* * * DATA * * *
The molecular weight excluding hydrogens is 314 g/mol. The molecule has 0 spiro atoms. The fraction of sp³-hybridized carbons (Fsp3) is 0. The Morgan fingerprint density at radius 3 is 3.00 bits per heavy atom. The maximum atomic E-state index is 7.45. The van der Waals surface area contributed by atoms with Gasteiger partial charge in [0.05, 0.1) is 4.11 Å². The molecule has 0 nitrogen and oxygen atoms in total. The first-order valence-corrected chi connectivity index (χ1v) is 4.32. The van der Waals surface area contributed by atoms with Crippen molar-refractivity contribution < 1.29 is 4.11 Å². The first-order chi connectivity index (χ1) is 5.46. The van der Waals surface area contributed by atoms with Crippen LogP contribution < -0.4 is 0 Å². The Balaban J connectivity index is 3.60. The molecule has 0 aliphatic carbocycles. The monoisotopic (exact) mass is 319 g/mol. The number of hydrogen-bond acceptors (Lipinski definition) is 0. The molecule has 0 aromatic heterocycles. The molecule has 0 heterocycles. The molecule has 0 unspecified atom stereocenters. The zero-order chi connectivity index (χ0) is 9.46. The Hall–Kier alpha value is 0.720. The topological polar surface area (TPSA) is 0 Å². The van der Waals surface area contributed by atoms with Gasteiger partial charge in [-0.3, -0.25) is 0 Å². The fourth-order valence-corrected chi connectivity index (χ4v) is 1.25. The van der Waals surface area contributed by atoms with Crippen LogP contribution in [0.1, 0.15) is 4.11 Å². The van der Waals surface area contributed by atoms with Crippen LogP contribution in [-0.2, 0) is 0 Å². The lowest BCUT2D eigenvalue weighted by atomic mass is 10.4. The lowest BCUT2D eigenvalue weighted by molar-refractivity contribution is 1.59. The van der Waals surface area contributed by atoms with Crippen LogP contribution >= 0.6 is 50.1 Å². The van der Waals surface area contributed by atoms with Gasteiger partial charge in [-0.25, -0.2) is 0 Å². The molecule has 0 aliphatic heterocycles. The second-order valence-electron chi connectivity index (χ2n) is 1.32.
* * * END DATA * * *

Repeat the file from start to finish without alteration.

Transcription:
The molecular weight excluding hydrogens is 314 g/mol. The molecule has 0 spiro atoms. The fraction of sp³-hybridized carbons (Fsp3) is 0. The Morgan fingerprint density at radius 3 is 3.00 bits per heavy atom. The maximum atomic E-state index is 7.45. The van der Waals surface area contributed by atoms with Gasteiger partial charge in [0.05, 0.1) is 4.11 Å². The molecule has 0 nitrogen and oxygen atoms in total. The first-order valence-corrected chi connectivity index (χ1v) is 4.32. The van der Waals surface area contributed by atoms with Crippen molar-refractivity contribution < 1.29 is 4.11 Å². The first-order chi connectivity index (χ1) is 5.46. The van der Waals surface area contributed by atoms with Crippen LogP contribution < -0.4 is 0 Å². The Balaban J connectivity index is 3.60. The molecule has 0 aliphatic carbocycles. The monoisotopic (exact) mass is 319 g/mol. The number of hydrogen-bond acceptors (Lipinski definition) is 0. The molecule has 0 aromatic heterocycles. The molecule has 0 heterocycles. The molecule has 0 unspecified atom stereocenters. The zero-order chi connectivity index (χ0) is 9.46. The Hall–Kier alpha value is 0.720. The topological polar surface area (TPSA) is 0 Å². The van der Waals surface area contributed by atoms with Gasteiger partial charge in [-0.3, -0.25) is 0 Å². The fourth-order valence-corrected chi connectivity index (χ4v) is 1.25. The van der Waals surface area contributed by atoms with Crippen LogP contribution in [0.1, 0.15) is 4.11 Å². The van der Waals surface area contributed by atoms with Crippen LogP contribution in [-0.2, 0) is 0 Å². The lowest BCUT2D eigenvalue weighted by atomic mass is 10.4. The lowest BCUT2D eigenvalue weighted by molar-refractivity contribution is 1.59. The van der Waals surface area contributed by atoms with Crippen LogP contribution >= 0.6 is 50.1 Å². The van der Waals surface area contributed by atoms with Gasteiger partial charge in [-0.25, -0.2) is 0 Å². The molecule has 0 aliphatic heterocycles. The second-order valence-electron chi connectivity index (χ2n) is 1.32.